SECURITY APRIL 15, 2013
The U.S. security establishment has, since September 11, 2001, gotten pretty good at making sporting events safe. About $2 billion per year goes into security at competitions, and the number rises to $6 billion in years with gigantic productions like an Olympics and a World Cup. Spectators have gotten used to being searched, frisked, and robbed of their water bottles when they walk into a stadium, all in the interest of averting something tragic. Empirically speaking, it's worked: We haven't had a major incident since the 1996 bombing at the Atlanta Olympic games.
Foot races, though, are a different story. They might not have bands of rabid sports fans, but they're wide open for someone who might want to do harm. And this afternoon, with the bombings at the Boston Marathon, the sports world suffered something that it's almost impossible to guard against.
"It's an open event, there's no access control, 26 miles of freedom," says Lou Marciani, director of the National Center for Sports Safety and Security at the University of Southern Mississippi. You can't deploy bomb-sniffing dogs over that long a route, and anyone with a backpack could blow themselves up. "Explosives are the number-one concern," he continues. “If anybody stays up at night running these events, it's about what happened just happened right here.”
The center was created in 2006 with grants from the Mississippi Office of Homeland Security to conduct research and training in sporting events security. Most of that, however, has focused on confined facilities, like a stadium: A recent book on the subject, written by the several of the center's staff members, doesn't even mention long-distance foot races. And despite their vulnerability, such races are only rarely targeted—an opening ceremony in Sri Lanka was bombed in 2008, and there was an attempted bombing in Belfast in 2005.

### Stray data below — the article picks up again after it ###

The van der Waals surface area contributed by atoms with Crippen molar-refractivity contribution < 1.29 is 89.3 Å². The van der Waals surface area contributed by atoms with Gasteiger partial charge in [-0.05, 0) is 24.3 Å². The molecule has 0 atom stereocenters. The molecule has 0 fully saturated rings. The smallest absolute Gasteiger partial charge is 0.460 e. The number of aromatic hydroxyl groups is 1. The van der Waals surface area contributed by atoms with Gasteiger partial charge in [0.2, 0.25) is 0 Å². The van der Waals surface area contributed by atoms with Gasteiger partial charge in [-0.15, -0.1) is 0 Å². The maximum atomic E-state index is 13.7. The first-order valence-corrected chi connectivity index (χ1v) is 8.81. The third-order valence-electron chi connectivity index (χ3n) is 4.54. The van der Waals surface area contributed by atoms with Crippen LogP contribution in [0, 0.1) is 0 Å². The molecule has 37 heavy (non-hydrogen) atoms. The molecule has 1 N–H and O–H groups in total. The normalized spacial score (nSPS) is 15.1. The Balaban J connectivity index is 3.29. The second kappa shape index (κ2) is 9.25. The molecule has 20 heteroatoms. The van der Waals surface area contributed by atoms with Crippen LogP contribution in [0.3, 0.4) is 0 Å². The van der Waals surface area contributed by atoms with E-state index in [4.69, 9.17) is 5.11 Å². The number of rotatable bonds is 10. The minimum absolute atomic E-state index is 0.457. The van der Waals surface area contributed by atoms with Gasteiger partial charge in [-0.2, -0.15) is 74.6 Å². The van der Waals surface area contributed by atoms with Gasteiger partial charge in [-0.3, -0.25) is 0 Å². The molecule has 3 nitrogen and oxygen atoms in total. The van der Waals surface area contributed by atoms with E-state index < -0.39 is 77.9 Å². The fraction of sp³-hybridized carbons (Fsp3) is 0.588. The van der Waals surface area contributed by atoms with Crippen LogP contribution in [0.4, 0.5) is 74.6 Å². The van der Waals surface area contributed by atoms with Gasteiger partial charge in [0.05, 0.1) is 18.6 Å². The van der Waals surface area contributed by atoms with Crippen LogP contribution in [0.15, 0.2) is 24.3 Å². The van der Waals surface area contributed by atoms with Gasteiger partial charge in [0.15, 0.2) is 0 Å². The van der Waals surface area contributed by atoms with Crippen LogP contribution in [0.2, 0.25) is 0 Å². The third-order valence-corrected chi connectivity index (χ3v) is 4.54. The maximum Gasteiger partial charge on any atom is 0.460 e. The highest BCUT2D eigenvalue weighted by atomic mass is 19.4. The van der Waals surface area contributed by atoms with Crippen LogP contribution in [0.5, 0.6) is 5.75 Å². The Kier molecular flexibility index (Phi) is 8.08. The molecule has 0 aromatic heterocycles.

There are two reasons for that. One, crowded stadia are typically the most appealing targets for terrorists, offering the potential for the greatest damage with the smallest payload. There have been several bombings and foiled plots over the last decade at soccer games in Iraq, England, and Spain. And two, marathons are usually populated by amateurs, rather than high-profile professional athletes. "Marathons are recreational, and most of our emphasis is high-end people like baseball players, football players," says Marciani. "These are regular people... It doesn't make sense, so it caught us off guard here."
Other marathons will want to react somehow, to persuade runners and spectators that their event is safe. But the truth, made more frightening today, is that an 26.2-mile outdoor race can never be made entirely safe.
"You can lock down the finish-line area, or some part of the course where there would be large amounts of people, but that's everywhere along the way,” says Stacey Hall, one of the book's authors and a former Irish professional soccer player. “It's a soft target. When you talk about prevention, if you're gonna get hit, you're gonna get hit."